Money saving tips for passive investors

There are two types of passive investments: index funds and ETFs. Understanding the difference can save you money.

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Every year, more and more assets get poured into exchange-traded funds. While it may be the most popular index-tracking investment on the market, it’s not the only one.

Index funds were created to give investors a way to mimic the performance of an index, such as the S&P/TSX Composite. The first one came to market in 1975. The first ETFs came along 18 years later. Index funds and ETFs are similar in the sense they both hold the securities in the index they track. But there’s one major difference: index funds trade like a mutual fund, while ETFs trade like a stock.

It’s a subtle distinction, but an important one. For Robb Engen, author of the Boomer & Echo blog, index funds allow him to save a ton of money on discount brokerage transaction fees. Every month the Calgary-based writer puts $100 into an RESP that holds four index funds.

By using index funds, Engen can avoid the trading fees he would have to pay if he bought ETFs that tracked the same index. On small accounts, most brokerage firms charge $29 per trade. If you trade frequently enough or have a large enough portfolio you can get that fee down below $10, depending on the financial institution.

Still, that’s a hefty fee to pay if you’re only buying or selling ETFs in small amounts. “I could pay $29 a shot for a $100 contribution,” he says. “ETFs make more sense when you have $50,000 saved up and maybe you rebalance your portfolio once a year.”

On the other hand, most brokerages usually allow their clients to trade index funds for free. There’s another reason some prefer index funds to ETFs: there’s less temptation to trade. Mark Hebner, president of Irvine, Calif.-based Index Funds Advisor and author of Index Funds: The 12-Step Recovery Program for Active Investors, says that many people buy and sell ETFs as if it’s a stock. As soon as the price falls they get out. Mutual funds are sold at the end of the day and the investor gets the closing price, which mitigates rash selling decisions.

“The ETF is a loaded gun that allows investors to shoot themselves in the foot,” says Hebner. “It’s sort of a sheep in wolves clothing, in a sense, because the investor thinks they’re a passive investor when they’re really being active.”

Several studies show that mutual fund investors lose out on long-term returns because they trade too early or too often. Hebner says that’s even more pronounced with ETF investors because of how easy it is to sell. “The average investor captures a very small percentage of the long-term index return because they’re encouraged to trade.”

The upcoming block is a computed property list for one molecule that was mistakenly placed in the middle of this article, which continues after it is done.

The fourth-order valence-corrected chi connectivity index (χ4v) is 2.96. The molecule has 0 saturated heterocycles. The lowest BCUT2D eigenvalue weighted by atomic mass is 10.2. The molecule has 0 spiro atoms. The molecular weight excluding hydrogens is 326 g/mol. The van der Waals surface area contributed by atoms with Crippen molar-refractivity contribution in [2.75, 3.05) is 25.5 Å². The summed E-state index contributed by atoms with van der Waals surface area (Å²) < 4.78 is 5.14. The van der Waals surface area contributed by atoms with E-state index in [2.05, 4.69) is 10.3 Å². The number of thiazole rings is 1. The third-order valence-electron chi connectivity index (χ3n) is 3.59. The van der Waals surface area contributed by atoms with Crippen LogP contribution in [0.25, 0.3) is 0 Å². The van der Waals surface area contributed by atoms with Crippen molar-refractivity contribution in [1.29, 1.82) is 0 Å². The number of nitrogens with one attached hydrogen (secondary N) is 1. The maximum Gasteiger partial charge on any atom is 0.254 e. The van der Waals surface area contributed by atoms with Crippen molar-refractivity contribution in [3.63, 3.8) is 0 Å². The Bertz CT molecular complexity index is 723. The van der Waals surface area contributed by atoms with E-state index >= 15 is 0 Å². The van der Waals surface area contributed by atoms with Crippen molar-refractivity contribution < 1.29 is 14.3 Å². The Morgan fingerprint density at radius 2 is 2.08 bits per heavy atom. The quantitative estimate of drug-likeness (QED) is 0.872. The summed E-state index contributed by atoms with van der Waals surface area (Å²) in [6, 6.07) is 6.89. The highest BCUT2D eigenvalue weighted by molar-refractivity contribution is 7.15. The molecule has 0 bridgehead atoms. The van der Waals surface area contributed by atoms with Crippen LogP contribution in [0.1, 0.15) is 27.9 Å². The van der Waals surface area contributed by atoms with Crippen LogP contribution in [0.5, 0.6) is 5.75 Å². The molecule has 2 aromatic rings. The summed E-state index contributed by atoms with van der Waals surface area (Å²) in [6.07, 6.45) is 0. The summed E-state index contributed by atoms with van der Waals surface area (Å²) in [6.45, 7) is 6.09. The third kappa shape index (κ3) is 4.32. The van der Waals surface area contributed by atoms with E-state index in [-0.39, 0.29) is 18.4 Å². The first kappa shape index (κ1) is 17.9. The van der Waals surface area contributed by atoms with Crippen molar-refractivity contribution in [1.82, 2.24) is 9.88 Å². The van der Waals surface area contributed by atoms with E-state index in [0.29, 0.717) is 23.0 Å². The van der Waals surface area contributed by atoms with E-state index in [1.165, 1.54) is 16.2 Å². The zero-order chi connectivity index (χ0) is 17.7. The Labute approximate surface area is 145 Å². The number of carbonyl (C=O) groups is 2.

If you are disciplined enough to hold on, though, ETFs can provide a better return, mostly because their fees are lower. Consider the TD Canadian Index e-series fund and the iShares S&P/TSX Capped Composite Index Fund. Both products are similar to each other, but the TD index fund has a management expense ratio of 0.33% while the iShares ETF has a fee of 0.25%. Performance is nearly the same. Looking at data over the past decade, these funds have a 99% correlation. So if when it comes to performance the difference in fees would be the main reason why ETFs may have higher returns than this index funds.

If someone wanted to own an ETF over an index fund they’d typically have to open a brokerage account, which is another reason why some people prefer index funds to the alternative. Vikash Jain, vice-president and portfolio manager at Oakville, Ont.-based Bellwether Investment Management, says there are still a large number of advisers who don’t sell ETFs, so the only way to get an index-hugging investment from a financial professional is to buy an index fund.

“Advisers need something to sell that’s passive,” he says. “They’re getting pushback from clients who’ve heard of these really cheap investments and they want a low fee option too.” Adviser purchased index funds are more expensive than ones bought through a discount brokerage, but they’re still cheaper than many regular mutual funds.

Engen does use ETFs in his RRSP and TFSA, but unless he gets a major influx of education-related cash, he’s sticking with index funds in his RESP. “It’s still super cheap,” he says, “and if you’ve only got $50 or $100 then it’s a good investment.”

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